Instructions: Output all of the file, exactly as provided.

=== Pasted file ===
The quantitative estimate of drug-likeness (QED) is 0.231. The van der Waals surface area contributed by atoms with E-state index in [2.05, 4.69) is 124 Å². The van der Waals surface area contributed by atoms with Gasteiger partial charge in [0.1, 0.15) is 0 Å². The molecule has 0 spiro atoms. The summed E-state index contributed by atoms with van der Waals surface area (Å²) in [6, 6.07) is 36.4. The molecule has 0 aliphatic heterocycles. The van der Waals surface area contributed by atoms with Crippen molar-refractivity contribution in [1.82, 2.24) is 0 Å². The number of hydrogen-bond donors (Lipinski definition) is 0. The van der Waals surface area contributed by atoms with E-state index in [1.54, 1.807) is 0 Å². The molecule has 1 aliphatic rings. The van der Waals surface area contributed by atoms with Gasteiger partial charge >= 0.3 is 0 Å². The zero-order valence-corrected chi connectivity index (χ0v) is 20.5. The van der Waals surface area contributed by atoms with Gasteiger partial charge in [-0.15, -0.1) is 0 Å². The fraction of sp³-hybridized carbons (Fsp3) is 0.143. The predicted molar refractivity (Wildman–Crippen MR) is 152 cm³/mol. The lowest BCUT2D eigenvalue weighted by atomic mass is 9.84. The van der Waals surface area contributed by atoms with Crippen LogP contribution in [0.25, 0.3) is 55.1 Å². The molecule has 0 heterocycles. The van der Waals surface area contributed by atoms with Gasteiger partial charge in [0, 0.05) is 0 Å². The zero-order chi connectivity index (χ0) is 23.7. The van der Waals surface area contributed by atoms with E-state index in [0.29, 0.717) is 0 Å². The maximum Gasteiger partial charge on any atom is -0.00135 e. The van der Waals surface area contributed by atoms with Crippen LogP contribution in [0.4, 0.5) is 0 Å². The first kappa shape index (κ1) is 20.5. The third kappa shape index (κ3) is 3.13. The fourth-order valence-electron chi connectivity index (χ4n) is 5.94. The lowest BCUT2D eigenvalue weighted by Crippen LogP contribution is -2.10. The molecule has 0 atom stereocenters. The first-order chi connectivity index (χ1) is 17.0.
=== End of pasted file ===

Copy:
The quantitative estimate of drug-likeness (QED) is 0.231. The van der Waals surface area contributed by atoms with E-state index in [2.05, 4.69) is 124 Å². The van der Waals surface area contributed by atoms with Gasteiger partial charge in [0.1, 0.15) is 0 Å². The molecule has 0 spiro atoms. The summed E-state index contributed by atoms with van der Waals surface area (Å²) in [6, 6.07) is 36.4. The molecule has 0 aliphatic heterocycles. The van der Waals surface area contributed by atoms with Crippen molar-refractivity contribution in [1.82, 2.24) is 0 Å². The number of hydrogen-bond donors (Lipinski definition) is 0. The van der Waals surface area contributed by atoms with E-state index in [1.54, 1.807) is 0 Å². The molecule has 1 aliphatic rings. The van der Waals surface area contributed by atoms with Gasteiger partial charge >= 0.3 is 0 Å². The zero-order valence-corrected chi connectivity index (χ0v) is 20.5. The van der Waals surface area contributed by atoms with Gasteiger partial charge in [-0.15, -0.1) is 0 Å². The fraction of sp³-hybridized carbons (Fsp3) is 0.143. The predicted molar refractivity (Wildman–Crippen MR) is 152 cm³/mol. The lowest BCUT2D eigenvalue weighted by atomic mass is 9.84. The van der Waals surface area contributed by atoms with Crippen LogP contribution in [0.25, 0.3) is 55.1 Å². The molecule has 0 heterocycles. The van der Waals surface area contributed by atoms with Gasteiger partial charge in [0, 0.05) is 0 Å². The zero-order chi connectivity index (χ0) is 23.7. The van der Waals surface area contributed by atoms with E-state index in [0.29, 0.717) is 0 Å². The maximum Gasteiger partial charge on any atom is -0.00135 e. The van der Waals surface area contributed by atoms with Crippen LogP contribution in [0.4, 0.5) is 0 Å². The first kappa shape index (κ1) is 20.5. The third kappa shape index (κ3) is 3.13. The fourth-order valence-electron chi connectivity index (χ4n) is 5.94. The lowest BCUT2D eigenvalue weighted by Crippen LogP contribution is -2.10. The molecule has 0 atom stereocenters. The first-order chi connectivity index (χ1) is 17.0.